The aforementioned concerns are somewhat ameliorated by the Act’s provision that mental health care users have a right to legal representation, and to appeal to the Board about the decisions of the HHE to continue involuntary treatment.[xxxii] One problem, however, is that the HHE’s decision in favor of involuntary care is not submitted to the patient, but to the applicant.  Since the reluctant patient was not notified of the HHE’s decision in the first place, it is rather difficult for the patient to submit an appeal.  If the Board finds for the reluctant patient, s/he must be released immediately. If the Board finds in favor of the HHE’s decision, the Board must submit their decision to the High Court for judicial review.[xxxiii]

Another important procedural protection applicable to both voluntary and involuntary mental patients is that their conditions must be periodically reviewed, and annual reports must be submitted to the Board for review.[xxxiv]

MHCA 2002 Compliance with Other Human Rights Principles

The African Banjul Charter on Human and People’s Rights was ratified by South Africa on June 9, 1996, and accordingly, its principles are binding on South Africa. The Charter calls for the protection of the dignity of mental health patients; their equality before the law; their right not to be deprived of their liberty and security; and the right to obtain good mental health. [Articles 5, 3, 6, 16, respectively]. Some of these proscriptions were called to the forefront before the African Commission on Human and Peoples’ Rights in the landmark case, Purohit and Moore v. Gambia No. 241/2001 (2003). The Commission held that all states party to the Banjul Charter should guard and protect the rights of the mentally disabled to dignity and the enjoyment of life.[xxxv]

South Africa’s MHCA 2002 recognizes and subscribes to the importance of protecting individuals with mental illness.[xxxvi] The Act further recognizes that this protection is called for in the state Constitution.  There is a clear indication that South Africa wants to protect the rights and interests of the mentally ill.[xxxvii] The human dignity and respect principles evoked in Purohit are enforced and protected in §§8, 10 and 11 of the Act.

The Principles for the Protection of Persons with Mental Illness and the Improvement of Mental Health Care (MI Principles)[xxxviii]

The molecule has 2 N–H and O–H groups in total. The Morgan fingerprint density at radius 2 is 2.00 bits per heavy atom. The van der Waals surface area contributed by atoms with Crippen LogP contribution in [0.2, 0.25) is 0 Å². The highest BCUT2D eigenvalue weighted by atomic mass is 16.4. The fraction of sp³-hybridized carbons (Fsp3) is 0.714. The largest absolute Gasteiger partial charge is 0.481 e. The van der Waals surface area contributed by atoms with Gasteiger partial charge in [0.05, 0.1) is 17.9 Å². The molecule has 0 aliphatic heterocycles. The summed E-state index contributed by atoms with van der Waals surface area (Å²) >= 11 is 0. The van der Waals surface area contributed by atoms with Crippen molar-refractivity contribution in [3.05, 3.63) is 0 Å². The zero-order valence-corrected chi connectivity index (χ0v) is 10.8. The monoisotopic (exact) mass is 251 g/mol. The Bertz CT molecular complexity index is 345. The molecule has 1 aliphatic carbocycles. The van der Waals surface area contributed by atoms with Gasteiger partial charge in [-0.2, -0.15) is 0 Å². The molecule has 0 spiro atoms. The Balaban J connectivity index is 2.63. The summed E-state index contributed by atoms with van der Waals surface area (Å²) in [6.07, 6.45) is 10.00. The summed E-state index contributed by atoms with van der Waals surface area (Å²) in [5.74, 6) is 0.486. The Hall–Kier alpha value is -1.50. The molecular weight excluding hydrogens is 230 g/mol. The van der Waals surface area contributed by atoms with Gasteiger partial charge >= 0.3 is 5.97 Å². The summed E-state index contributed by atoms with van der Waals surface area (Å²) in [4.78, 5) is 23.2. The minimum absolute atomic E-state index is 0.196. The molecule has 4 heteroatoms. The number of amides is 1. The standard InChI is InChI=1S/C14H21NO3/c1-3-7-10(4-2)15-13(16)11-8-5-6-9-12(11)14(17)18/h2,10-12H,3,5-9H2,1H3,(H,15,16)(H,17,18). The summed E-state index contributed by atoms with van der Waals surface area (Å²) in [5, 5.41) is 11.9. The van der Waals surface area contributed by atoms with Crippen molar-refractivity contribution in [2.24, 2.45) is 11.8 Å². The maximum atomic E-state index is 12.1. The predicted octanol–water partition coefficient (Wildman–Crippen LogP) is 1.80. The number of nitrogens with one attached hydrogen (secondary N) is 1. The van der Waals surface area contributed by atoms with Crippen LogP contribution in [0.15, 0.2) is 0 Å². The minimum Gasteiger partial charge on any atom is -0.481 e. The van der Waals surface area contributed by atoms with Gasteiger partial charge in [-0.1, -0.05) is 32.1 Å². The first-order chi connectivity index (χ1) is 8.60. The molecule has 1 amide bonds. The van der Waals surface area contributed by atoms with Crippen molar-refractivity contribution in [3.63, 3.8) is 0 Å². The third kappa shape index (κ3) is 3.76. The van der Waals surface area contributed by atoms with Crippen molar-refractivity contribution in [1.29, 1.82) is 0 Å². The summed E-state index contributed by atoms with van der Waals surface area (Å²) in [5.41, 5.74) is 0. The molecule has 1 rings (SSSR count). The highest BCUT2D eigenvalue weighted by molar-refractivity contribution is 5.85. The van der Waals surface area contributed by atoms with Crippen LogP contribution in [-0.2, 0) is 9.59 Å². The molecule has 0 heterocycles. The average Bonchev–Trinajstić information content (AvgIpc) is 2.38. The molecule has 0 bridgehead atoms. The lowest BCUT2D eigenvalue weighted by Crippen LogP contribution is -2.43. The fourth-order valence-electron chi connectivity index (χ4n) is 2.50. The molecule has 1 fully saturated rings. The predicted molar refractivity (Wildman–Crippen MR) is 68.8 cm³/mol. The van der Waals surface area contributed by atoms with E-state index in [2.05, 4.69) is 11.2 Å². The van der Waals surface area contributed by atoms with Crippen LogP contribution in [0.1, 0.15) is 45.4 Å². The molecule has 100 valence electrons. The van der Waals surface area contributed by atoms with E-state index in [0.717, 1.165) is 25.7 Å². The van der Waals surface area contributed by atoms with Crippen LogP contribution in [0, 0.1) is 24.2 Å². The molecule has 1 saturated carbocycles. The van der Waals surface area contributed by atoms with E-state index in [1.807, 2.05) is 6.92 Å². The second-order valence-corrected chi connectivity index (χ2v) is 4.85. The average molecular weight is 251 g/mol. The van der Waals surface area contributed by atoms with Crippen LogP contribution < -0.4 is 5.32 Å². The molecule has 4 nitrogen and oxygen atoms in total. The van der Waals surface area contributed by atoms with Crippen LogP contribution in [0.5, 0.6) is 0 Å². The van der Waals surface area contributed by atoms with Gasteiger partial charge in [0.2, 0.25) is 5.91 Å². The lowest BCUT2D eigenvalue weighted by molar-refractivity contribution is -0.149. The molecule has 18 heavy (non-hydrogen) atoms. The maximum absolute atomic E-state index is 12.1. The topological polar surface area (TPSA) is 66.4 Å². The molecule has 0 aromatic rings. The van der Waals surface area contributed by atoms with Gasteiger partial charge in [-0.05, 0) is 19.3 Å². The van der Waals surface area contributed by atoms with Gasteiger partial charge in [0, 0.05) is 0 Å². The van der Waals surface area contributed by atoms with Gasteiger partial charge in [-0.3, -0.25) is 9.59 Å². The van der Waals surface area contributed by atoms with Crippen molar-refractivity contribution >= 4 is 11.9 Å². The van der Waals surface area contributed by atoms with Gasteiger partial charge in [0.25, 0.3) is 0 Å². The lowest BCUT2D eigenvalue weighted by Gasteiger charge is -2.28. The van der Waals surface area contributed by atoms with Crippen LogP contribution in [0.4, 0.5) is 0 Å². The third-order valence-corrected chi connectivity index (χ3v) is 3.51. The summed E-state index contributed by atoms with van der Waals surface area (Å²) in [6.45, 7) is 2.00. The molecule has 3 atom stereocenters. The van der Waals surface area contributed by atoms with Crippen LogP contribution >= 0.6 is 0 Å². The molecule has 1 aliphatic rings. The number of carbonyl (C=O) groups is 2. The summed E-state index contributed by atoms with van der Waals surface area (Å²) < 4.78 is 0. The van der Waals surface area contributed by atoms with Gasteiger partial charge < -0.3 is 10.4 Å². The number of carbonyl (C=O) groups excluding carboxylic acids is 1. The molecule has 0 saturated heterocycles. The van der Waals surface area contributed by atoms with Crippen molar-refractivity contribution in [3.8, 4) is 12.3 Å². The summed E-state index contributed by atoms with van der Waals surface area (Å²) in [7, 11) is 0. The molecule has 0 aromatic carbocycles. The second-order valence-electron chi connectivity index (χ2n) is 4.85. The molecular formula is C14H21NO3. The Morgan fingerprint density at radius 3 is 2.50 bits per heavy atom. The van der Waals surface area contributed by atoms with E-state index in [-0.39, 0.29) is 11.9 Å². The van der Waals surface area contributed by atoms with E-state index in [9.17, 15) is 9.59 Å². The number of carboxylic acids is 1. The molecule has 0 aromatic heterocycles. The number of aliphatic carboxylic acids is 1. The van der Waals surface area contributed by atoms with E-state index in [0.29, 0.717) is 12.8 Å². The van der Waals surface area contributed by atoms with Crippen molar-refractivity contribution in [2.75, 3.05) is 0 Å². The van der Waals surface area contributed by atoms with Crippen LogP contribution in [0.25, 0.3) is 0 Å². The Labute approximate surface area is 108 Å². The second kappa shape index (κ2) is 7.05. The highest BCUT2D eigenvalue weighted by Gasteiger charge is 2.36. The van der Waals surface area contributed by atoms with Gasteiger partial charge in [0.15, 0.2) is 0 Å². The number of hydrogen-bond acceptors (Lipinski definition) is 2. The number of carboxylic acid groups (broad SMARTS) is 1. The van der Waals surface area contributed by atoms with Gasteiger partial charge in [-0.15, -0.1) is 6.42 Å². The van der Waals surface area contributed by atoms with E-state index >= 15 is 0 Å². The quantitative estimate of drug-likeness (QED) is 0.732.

As illustrated below, MHCA 2002 comports with many of the tenets of the United Nations’ MI Principles:

Chapter III of the Act is a reflection of MI Principle 1 enumerating some basic rights for the mentally ill, such as respect for human dignity and privacy;[xxxix] the consent to care factor;[xl] and rules against discrimination, exploitation and abuse.[xli]  MI Principle 4 is reflected in Section 12 of the Act. Specifically, similar to the MI Principles, MHCA 2002 § 12 directs that a determination of an individual’s mental health status should not be based on their socio-political, cultural or economic background. The MI Principle of Notice of Rights (Principle 12) can be found in § 17 of the Act providing that mental health patients must be informed of their rights before any administration of care or treatment.  The Act follows MI Principle 16 on involuntary admission in that it considers the dangerousness factor before committing an individual involuntarily. The Act, like Principle 16, recognizes the importance of the concurrence of two mental health practitioners, and that involuntary preliminary treatment should be brief pending a review.[xlii]  Additionally, both the Act and the MI Principles contain provisions for the creation of Review Boards [Principle 17; MHCA § 18]. They both also have provisions for periodical reviews of involuntary patients [Principle 17, MHCA § 30]; and the right of the patient to appeal [Principle 17, MHCA §29]. The MI Principle of monitoring is reflected in the Act in the form of judicial reviews in §§ 34, 35, 36 and 37.

The World Health Organization Principles

According to the WHO, South Africa’s MHCA 2002 “is consistent with international human rights standards…and appears to be a highly appropriate and important milestone in the development of the mental health system in South Africa.[xliii]

Many of the principles reflected in MHCA 2002 are in line with the WHO’s concept that the aim of a mental health legislation is to “protect, promote, and improve” the lives of the mentally ill.[xliv] Significantly, WHO’s concepts are reflected in a number of the Act’s principles, namely that mental health services should offer care, treatment and rehabilitation; and that recipients should be treated with the least possible restriction on their freedom.